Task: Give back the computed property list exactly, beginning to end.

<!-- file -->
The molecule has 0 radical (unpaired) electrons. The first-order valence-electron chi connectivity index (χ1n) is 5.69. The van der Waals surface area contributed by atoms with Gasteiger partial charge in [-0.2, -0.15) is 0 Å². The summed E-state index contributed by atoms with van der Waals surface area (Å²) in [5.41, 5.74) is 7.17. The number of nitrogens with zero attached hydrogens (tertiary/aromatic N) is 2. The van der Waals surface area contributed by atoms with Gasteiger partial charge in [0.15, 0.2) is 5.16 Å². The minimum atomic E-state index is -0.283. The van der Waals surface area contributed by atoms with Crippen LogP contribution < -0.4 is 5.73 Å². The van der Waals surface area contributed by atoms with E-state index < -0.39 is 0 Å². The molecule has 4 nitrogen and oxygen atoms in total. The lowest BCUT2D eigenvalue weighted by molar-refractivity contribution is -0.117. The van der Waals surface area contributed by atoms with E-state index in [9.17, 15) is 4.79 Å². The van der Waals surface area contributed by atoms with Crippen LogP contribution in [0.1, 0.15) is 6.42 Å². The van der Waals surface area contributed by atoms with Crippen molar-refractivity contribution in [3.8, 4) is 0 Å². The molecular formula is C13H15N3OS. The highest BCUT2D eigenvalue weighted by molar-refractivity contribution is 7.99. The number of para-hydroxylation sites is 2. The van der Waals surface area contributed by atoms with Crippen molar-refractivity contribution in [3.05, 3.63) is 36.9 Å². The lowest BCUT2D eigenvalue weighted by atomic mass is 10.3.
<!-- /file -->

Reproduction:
The molecule has 0 radical (unpaired) electrons. The first-order valence-electron chi connectivity index (χ1n) is 5.69. The van der Waals surface area contributed by atoms with Gasteiger partial charge in [-0.2, -0.15) is 0 Å². The summed E-state index contributed by atoms with van der Waals surface area (Å²) in [5.41, 5.74) is 7.17. The number of nitrogens with zero attached hydrogens (tertiary/aromatic N) is 2. The van der Waals surface area contributed by atoms with Gasteiger partial charge in [0.15, 0.2) is 5.16 Å². The minimum atomic E-state index is -0.283. The van der Waals surface area contributed by atoms with Crippen LogP contribution < -0.4 is 5.73 Å². The van der Waals surface area contributed by atoms with E-state index < -0.39 is 0 Å². The molecule has 4 nitrogen and oxygen atoms in total. The lowest BCUT2D eigenvalue weighted by molar-refractivity contribution is -0.117. The van der Waals surface area contributed by atoms with E-state index in [9.17, 15) is 4.79 Å². The van der Waals surface area contributed by atoms with Crippen LogP contribution in [0.1, 0.15) is 6.42 Å². The van der Waals surface area contributed by atoms with Crippen molar-refractivity contribution in [3.8, 4) is 0 Å². The molecular formula is C13H15N3OS. The highest BCUT2D eigenvalue weighted by molar-refractivity contribution is 7.99. The number of para-hydroxylation sites is 2. The van der Waals surface area contributed by atoms with Crippen molar-refractivity contribution in [3.05, 3.63) is 36.9 Å². The lowest BCUT2D eigenvalue weighted by atomic mass is 10.3.